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Tibetan Cure: Exhibition and Free Consultation on Tibetan Medical Treatment

by Nancy Needhima on  August 30, 2011 at 6:19 PM Health In Focus   - G J E 4
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Tibetan medicine is among the oldest alternate medical practices with its origin from the celestial land. The findings and teachings of the Tibetan Medical System are believed to have been handed down by Buddha himself, to 'liberate human beings from the vicious cycle of suffering'. In order to promote awareness and benefits of the Tibetan Medical Treatment, The CP Ramaswami Aiyar Foundation and Men-Tsee-Khang Tibetan Medical Centre is holding an exhibition and offering free consultation celebrating the 50th Anniversary of Men-Tsee-Khang, from the 29th to the 31st of August 2011, between 10 a.m. and 7 p.m. at the C.P. Ramaswamy Art Centre, Main Gallery, Chennai, Tamil Nadu, South India
Tibetan Cure: Exhibition and Free Consultation on Tibetan Medical Treatment
Tibetan Cure: Exhibition and Free Consultation on Tibetan Medical Treatment

Beneficiaries of Tibetan Medicine: Dr. Nanditha Krishna, Honorary Director of the CP Ramaswamy Aiyar Foundation, admitted that little is known of Tibetan medicine in Chennai. So she informed about the fully functional Tibetan Medical Centre permanently housed within the CP Ramaswamy foundation premises. The Centre is active 6 days a week from Tuesday through Sunday, open to all who wish to avail the services. Dr. Krishna vouched for the 'wonderful miracles' she personally observed especially with cancer. She cited the recovery of Col. Gopalachari who had cancer for 13 years and was completely cured resorting to Tibetan treatment. Mrs. Pushpa Chari, his wife, present at the inaugural function asserted her conviction in the Tibetan medicine after witnessing her husband's recovery.

Cancer was in focus at the inaugural function because Dr. Krishna's mother herself was a cancer patient and though cured of cancer, did not recover from chemotherapy. The terrible memories of people in the audience emphasised the need for alternate medical system.

Emergence to Growth: When Men-Tsee-Khang was established in 1961, soon after Chinese invasion and in exile, Dr. Dorjee Rapten Neshar, recalls the modest beginning with only 3 doctors and one astrologer. Today, with the gaining popularity Tibetan medical system is actively operating in different parts of India with over 56 hospitals and 27 astrologers. Dr.Dorjee, as he was referred, shares how Tibetan Medicine is reaching every nook and corner of India. He also fondly recounts that he was actually forced to learn Tibetan medicine because of his tradition and from very few students who started out, the strength has grown to 400 students in the last twenty years.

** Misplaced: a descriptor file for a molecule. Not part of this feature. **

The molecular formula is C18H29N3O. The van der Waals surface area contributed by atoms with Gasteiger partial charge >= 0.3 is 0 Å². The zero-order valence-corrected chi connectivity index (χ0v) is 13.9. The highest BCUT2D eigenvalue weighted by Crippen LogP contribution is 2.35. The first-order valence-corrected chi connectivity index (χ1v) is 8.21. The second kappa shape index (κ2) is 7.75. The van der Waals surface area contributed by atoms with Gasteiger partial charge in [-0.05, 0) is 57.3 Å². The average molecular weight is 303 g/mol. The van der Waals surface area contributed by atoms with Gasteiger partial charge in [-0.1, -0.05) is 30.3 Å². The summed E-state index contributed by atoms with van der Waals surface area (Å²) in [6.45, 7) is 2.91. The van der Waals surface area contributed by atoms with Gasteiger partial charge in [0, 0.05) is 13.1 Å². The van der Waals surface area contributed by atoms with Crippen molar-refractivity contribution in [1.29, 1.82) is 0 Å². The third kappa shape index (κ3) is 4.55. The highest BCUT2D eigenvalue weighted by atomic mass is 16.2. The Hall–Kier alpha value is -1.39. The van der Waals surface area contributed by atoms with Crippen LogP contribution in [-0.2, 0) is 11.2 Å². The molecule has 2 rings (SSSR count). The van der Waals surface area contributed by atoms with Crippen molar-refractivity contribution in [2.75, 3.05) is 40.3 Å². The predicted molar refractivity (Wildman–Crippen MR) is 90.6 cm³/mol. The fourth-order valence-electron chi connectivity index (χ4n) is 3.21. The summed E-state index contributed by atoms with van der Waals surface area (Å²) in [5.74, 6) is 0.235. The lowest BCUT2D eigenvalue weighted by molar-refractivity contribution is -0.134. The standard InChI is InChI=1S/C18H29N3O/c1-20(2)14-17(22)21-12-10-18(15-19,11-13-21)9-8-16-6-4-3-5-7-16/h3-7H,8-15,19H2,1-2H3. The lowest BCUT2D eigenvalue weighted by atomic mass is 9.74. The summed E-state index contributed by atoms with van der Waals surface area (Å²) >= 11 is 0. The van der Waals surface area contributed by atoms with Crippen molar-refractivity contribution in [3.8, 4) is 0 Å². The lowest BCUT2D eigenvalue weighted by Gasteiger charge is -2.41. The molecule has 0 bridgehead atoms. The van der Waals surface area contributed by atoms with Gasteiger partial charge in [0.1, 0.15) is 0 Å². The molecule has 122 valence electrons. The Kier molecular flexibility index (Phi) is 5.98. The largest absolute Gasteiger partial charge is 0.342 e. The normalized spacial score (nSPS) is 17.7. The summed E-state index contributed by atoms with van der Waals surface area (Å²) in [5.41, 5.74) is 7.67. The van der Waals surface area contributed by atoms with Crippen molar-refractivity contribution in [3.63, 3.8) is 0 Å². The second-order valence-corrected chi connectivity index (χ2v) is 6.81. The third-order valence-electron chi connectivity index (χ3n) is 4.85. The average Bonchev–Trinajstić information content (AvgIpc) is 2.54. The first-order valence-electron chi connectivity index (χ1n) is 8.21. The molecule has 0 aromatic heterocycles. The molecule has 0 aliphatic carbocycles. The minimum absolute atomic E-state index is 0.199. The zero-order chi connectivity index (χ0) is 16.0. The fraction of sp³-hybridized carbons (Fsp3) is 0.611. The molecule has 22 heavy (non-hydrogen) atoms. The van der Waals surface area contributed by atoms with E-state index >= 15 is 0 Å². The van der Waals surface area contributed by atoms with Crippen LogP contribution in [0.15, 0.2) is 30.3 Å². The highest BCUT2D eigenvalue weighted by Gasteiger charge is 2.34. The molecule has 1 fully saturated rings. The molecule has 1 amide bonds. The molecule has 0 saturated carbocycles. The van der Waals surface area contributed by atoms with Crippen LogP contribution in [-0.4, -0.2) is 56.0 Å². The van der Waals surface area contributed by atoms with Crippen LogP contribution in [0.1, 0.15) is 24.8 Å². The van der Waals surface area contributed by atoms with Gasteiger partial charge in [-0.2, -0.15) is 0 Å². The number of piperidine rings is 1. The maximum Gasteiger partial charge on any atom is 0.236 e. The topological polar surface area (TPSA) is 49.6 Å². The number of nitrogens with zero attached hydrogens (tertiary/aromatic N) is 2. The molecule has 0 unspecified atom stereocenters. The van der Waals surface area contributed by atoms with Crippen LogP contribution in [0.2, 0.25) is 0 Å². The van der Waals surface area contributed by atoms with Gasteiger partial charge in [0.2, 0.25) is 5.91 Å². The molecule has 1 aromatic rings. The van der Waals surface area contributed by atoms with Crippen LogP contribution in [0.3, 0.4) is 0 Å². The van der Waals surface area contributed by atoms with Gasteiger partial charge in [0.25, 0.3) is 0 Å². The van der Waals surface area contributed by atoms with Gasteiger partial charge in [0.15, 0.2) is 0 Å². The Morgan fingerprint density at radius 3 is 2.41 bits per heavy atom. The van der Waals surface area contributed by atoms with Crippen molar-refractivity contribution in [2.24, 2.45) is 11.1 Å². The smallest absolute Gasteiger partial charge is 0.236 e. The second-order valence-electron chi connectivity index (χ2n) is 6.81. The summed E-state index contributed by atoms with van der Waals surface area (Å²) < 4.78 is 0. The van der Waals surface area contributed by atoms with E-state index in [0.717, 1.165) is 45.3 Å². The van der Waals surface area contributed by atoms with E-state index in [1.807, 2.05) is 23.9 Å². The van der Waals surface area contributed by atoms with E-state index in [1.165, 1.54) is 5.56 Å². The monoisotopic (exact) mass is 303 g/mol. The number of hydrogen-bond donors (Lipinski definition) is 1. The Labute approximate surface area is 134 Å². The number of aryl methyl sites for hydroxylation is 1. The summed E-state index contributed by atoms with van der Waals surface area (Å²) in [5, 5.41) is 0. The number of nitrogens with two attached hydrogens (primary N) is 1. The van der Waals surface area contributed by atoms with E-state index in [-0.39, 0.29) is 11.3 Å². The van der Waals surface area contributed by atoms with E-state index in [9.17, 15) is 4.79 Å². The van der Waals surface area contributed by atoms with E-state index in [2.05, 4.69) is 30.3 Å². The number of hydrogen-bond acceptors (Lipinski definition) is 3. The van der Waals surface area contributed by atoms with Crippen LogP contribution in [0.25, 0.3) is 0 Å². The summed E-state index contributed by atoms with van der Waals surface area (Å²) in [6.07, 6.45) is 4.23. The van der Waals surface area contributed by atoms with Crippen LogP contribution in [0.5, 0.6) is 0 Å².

Scepticism to Miracles: During the inception of Tibetan Medical Centre in Tamil Nadu, people were reluctant to come forward. It took a long time before people warmed up to the Tibetan Medical practices. Though language communication was a major challenge initially, Dr. Dorjee stated that with the reception it is obvious even language barriers have been crossed. Other parts of the world, where traditional Tibetan medical therapy is practiced include parts of Mongolia, sections of Russia and places through Himalayan belt such as Ladakh. Last year the Government of India amended and recognised Tibetan Medical practices in line with Ayurveda, Unani and Yoga.

Warm Reception: Mrs. Girija Vaidhyanathan, I.A.S., Secretary, Department of Health and Family Welfare, Government of Tamil Nadu, inaugurated the Exhibition and offered a warm embrace to the Tibetan Medical System. Citing the positive move of the Indian government to acknowledge and integrate Tibetan medicine in the Indian system the Health Secretary also stated that since there is only one Health secretary in Tamil Nadu for medical practices and not bifurcated into Allopathy and alternate medical systems, "it's quite a challenge to see how we can work together. Each medical system has a role to play because in certain conditions we are forced; we are spoilt to adopt quick remedies." She re-instated that Allopathy does not have all the answers.

In a note of gratitude, she praised Mr. Chari who saw beyond himself and took the initiative of bringing Tibetan medicine to Chennai. A permanent Centre working out in Chennai, where a developed system of an alternate medical practice, traced back to the 6th century, was commended as a positive move. She conveyed her sincere concern that Tibetan medical exhibition and practice should generate interest.

Tibetan medicine believes that good health and illness result from the relationship between the mind and the body at one level and the individual's connectedness to the natural world and a sense of spirituality which makes the whole human person. The Tibetan Medicine Exhibition at Chennai is attracting a lot of lot public interest.

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